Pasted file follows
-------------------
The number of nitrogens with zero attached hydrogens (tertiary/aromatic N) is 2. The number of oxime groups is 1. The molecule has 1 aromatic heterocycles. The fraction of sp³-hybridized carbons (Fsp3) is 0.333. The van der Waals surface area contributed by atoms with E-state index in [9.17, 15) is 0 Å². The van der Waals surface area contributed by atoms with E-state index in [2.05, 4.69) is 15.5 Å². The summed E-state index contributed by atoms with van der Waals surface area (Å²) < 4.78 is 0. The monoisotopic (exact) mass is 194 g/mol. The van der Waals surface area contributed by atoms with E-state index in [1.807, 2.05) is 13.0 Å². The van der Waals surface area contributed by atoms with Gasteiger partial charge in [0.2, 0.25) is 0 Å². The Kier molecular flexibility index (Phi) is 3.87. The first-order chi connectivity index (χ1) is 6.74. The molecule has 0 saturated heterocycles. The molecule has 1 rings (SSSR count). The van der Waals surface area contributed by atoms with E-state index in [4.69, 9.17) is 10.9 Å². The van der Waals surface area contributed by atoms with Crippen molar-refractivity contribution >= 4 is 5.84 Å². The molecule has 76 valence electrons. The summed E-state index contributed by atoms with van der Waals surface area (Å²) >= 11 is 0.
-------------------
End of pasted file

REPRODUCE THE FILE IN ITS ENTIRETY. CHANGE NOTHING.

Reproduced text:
The number of nitrogens with zero attached hydrogens (tertiary/aromatic N) is 2. The number of oxime groups is 1. The molecule has 1 aromatic heterocycles. The fraction of sp³-hybridized carbons (Fsp3) is 0.333. The van der Waals surface area contributed by atoms with E-state index in [9.17, 15) is 0 Å². The van der Waals surface area contributed by atoms with E-state index in [2.05, 4.69) is 15.5 Å². The summed E-state index contributed by atoms with van der Waals surface area (Å²) < 4.78 is 0. The monoisotopic (exact) mass is 194 g/mol. The van der Waals surface area contributed by atoms with E-state index in [1.807, 2.05) is 13.0 Å². The van der Waals surface area contributed by atoms with Gasteiger partial charge in [0.2, 0.25) is 0 Å². The Kier molecular flexibility index (Phi) is 3.87. The first-order chi connectivity index (χ1) is 6.74. The molecule has 0 saturated heterocycles. The molecule has 1 rings (SSSR count). The van der Waals surface area contributed by atoms with E-state index in [4.69, 9.17) is 10.9 Å². The van der Waals surface area contributed by atoms with Crippen molar-refractivity contribution >= 4 is 5.84 Å². The molecule has 76 valence electrons. The summed E-state index contributed by atoms with van der Waals surface area (Å²) >= 11 is 0.